Freshman recently showed off their knowledge of the Father of English literature Jan. 12, sharing what they gleaned from Geoffrey Chaucer’s The Canterbury Tales in Paul Murray’s European Literature class.
“The project started about 10 years ago,” Murray says. “The main goal of the exhibition every year is for the students to get a feeling of ownership over their topic and feel confident about presenting it to their visitors.”
For the project, students provided insight and commentary of specific tales—such as medieval medicine for “The Physician,” life of medieval women for “The Wife,” and medieval cooking for “The Cook.”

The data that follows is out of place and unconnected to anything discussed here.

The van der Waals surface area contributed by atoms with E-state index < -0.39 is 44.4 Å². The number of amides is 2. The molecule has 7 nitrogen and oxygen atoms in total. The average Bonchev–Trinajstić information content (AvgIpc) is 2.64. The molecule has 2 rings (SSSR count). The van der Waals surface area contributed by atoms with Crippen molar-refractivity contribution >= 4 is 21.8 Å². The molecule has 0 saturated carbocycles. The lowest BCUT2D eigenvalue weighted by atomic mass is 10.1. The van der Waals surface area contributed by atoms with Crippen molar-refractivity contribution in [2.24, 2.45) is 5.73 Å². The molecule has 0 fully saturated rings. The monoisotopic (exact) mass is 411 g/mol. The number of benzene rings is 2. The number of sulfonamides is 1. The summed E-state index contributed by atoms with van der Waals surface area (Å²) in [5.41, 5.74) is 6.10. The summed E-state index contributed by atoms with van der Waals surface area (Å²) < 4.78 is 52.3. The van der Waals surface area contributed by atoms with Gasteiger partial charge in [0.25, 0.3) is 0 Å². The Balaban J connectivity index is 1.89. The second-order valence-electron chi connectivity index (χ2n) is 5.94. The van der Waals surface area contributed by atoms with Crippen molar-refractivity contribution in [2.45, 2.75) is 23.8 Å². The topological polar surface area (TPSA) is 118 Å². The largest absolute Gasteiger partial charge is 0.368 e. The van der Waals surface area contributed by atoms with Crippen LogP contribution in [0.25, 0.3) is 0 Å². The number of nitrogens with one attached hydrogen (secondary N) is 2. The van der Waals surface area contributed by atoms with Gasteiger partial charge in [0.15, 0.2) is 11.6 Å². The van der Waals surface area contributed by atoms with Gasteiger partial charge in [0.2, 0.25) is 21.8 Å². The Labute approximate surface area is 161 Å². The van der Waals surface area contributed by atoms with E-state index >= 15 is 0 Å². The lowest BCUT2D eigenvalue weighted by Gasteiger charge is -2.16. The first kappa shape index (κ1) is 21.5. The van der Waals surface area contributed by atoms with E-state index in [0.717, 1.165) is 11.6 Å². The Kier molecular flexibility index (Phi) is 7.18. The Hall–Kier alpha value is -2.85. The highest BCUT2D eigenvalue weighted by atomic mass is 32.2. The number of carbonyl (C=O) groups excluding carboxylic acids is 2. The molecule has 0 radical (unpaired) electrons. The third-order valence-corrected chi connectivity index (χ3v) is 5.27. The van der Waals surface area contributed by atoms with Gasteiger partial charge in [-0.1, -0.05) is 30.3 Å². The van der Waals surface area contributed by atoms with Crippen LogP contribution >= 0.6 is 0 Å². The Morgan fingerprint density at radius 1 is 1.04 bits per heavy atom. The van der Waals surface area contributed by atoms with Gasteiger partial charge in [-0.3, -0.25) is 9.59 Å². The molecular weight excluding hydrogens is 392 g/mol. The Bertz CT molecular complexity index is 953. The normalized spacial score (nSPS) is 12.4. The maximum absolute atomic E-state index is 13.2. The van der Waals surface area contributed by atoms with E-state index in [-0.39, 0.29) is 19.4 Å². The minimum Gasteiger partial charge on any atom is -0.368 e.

To help students prepare, Murray provided suggested resources.
“Our group worked very well together,” says Megan Stander ’20, whose group presented on medieval women. “I think we did a good job displaying how women were viewed by the public and what they actually did from day to day. My group also did well managing who talked about what.”
But not all groups experienced similar success. “It didn’t work exactly how we planned,” says Breanna Durand ’20, who presented on medieval peasants. “Our original plan was to walk around and collect money as if they were taxes, but since there were so many people, it was hard to go around without interrupting other groups.”
“I think the students did really great this year,” Murray says. “They made me look really good and we got great feedback from our visitors.”